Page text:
North America appears to have been rotated 90 degrees west of how it’s positioned currently. Located around the equator with plate tectonics moving/rotating the continent to it’s current position over the intervening 66 million years. T-rex, Triceratops, Duckbills, ankylosaurs, all those dinosaurs kids know the names of lived here. Here one died…

This is higher up rock section toward the top of the Hell Creek formation not long before the massive “Bolide” (google this) struck the earth. Chicxulub Mexico sits on that big impact area. punctuated the extinction process already underway at the end of the Cretaceous. Big 80 percent of all species Extinction events. Extinction ultimately is initiated by a populations inability to reproduce .

There was a pizza oven effect from the radiant heat from all that Bolide ejecta re-entering the atmosphere. That effect didn’t help anything that wasn’t underground or in the water (mammals) as 20 percent of species survived this age. There is a discussion that dinosaur and other groups were waining in density/diversity near the actual time of the Bolide ended the age of Dinosaurs. Dinosaurs as a group died off but avian dinosaurs did not. (Birds are dinosaurs more or less just short tail and teeth). Eventually the environmental effects killed off the food web in the ocean too. Bad time on the planet for most.

SO:

This sediment is called Bentonite. Wyoming sells LOTS of Bentonite. Cooking it turns it white. Lots of industrial uses. Dave Love (a famous Wyoming Geologist) famously wrote/said: “Wyoming is a wonderful State, we can sell our dirt”. 🤘👀⚒ Bentonite is a clay rich volcanic ash as this is a lake deposit. This rib belonged to an animal that floated into a body of water. Spreading of this carcass did occur and one rib bone excavated was vertical as someone stepped on it and pushed it into the mud on edge. I found a raptor tooth mixed in the mud with this 20 percent Triceratops carcass. (It was Dromeosaur richardoestesia )

Above the Triceratops rib is it’s upside down fragment of pelvis. Another rib hides in the upper right corner of the frame. This was one of the smaller ribs collected on a smaller Tric. The little bottles are full of thin superglue which we consume by the pint. We have the tip off the end of it …. A rib like this will come out in 30 pieces and reassembled back at the ranch headquarters.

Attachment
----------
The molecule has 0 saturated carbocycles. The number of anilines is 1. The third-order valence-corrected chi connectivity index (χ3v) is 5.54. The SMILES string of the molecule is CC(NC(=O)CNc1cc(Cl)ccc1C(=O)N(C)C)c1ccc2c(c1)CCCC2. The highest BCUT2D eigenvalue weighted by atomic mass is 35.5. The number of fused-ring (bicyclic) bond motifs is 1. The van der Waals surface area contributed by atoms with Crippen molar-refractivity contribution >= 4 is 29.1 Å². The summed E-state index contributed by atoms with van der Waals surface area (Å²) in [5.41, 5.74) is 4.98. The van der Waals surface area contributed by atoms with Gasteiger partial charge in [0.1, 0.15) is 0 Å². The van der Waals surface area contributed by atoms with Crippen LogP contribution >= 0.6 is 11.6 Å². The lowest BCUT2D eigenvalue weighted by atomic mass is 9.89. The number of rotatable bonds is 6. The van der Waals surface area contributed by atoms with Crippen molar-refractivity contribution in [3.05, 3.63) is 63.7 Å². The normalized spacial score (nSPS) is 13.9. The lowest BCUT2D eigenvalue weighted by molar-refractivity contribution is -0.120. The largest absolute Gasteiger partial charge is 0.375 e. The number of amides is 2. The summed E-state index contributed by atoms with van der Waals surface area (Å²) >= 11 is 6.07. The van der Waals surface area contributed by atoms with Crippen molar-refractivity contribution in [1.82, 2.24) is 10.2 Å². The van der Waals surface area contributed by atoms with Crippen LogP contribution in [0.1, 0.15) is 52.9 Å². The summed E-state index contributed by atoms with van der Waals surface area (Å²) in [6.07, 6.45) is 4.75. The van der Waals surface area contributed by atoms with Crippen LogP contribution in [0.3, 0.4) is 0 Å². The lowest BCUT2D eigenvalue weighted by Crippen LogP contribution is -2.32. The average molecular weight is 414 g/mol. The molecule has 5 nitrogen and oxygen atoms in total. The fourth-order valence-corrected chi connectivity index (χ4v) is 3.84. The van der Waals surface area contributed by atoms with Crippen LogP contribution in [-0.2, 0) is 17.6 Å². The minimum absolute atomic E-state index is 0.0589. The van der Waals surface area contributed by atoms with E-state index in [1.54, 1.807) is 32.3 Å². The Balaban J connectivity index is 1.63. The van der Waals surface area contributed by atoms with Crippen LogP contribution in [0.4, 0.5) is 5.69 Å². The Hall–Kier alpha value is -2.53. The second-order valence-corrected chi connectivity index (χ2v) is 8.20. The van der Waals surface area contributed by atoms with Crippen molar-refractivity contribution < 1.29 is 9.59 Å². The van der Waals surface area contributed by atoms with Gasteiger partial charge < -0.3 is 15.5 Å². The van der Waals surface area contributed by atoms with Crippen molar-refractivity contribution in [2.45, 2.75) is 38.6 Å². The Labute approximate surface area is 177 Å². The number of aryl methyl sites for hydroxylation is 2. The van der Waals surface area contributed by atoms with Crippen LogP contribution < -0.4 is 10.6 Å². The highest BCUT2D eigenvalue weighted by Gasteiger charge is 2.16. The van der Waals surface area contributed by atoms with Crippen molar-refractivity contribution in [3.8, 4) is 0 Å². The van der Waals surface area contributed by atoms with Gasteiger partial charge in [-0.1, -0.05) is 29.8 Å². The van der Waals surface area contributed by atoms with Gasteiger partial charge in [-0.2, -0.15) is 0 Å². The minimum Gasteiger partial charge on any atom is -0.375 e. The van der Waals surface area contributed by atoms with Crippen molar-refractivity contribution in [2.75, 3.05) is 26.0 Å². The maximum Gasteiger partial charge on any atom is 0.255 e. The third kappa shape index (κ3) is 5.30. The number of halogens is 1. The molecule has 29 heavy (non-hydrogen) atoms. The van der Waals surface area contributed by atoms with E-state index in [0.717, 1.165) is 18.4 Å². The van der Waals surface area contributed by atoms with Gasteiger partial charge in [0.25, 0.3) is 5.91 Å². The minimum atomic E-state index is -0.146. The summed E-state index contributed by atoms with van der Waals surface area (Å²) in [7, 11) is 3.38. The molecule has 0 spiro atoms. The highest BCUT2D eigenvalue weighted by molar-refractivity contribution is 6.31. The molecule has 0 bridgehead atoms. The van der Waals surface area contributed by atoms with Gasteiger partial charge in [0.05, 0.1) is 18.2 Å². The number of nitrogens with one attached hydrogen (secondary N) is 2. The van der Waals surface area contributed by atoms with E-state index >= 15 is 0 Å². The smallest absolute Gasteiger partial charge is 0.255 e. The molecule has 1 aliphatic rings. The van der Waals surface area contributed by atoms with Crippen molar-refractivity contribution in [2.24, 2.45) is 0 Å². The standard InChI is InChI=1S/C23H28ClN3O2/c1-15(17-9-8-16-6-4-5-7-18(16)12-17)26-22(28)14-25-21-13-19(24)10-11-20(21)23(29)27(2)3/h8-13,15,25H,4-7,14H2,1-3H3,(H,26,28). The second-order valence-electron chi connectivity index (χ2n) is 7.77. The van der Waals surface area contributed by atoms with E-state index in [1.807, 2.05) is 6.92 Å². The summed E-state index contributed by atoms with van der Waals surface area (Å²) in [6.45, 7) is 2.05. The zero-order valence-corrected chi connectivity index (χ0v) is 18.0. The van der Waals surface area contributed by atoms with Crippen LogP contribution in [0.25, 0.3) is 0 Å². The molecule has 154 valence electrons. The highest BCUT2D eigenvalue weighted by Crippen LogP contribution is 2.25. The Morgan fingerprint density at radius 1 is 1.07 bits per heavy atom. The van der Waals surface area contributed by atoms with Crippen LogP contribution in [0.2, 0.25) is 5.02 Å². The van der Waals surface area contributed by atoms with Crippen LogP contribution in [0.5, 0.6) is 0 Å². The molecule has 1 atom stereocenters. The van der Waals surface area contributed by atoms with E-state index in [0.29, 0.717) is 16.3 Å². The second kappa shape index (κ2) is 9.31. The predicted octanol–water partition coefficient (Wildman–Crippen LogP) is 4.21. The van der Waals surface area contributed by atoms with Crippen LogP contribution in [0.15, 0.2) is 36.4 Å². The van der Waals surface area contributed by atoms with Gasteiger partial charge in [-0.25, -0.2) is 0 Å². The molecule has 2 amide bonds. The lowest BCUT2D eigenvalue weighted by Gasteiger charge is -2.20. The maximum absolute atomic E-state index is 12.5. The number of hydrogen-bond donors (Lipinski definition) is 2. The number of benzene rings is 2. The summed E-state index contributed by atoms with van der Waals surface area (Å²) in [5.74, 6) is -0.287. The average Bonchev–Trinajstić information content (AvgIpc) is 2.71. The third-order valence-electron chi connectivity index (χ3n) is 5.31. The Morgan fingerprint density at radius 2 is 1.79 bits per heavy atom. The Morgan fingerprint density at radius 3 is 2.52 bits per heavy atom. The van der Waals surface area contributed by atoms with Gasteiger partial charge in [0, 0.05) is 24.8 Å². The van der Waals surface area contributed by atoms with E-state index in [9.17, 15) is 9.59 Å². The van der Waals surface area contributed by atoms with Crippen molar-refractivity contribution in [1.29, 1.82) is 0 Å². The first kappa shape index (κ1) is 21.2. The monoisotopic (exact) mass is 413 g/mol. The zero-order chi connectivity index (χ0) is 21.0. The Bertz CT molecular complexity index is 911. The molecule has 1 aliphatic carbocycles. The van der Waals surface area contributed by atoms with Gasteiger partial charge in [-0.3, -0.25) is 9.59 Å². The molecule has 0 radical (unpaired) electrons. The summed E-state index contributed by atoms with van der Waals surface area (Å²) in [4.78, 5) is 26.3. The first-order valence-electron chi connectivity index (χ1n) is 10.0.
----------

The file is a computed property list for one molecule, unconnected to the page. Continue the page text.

Location: Bliss Dinosaur Ranch, Wyoming/Montana borderlands.

Title: Triceratops Dinosaur Rib Excavation

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Triceratops Horn and Frank Bliss

Triceratops Horn and Frank Bliss
Triceratops Horn and Frank Bliss

Triceratops Horn and Frank Bliss

Happy New Years Day. I don’t take many Selfies. Maybe 5 or 6 a year. I just thought I’d be a scale for this brow horn from a rather large Triceratops horridus. Triceratops is the Wyoming State fossil but I bet a few more have been found in Montana. This one was pretty much right on the border give or take a few hundred feet.

Obviously the horn is missing the tip with was either “broomed” prior to the animals death or damaged during river transport. The Hell Creek/Lance formation covers our ranch entirely. Unfortunately for the fossil collector in me, most of that is covered by grass. The initial discovery fossil from the site this horn came from was literally sitting in the grass. Located on a shallow hillside, this site has given me over 30 Triceratops Horns, dozens of teeth, toes, claws, spines, scutes and other wise a pile of pretty well preserved dinosaurian bones.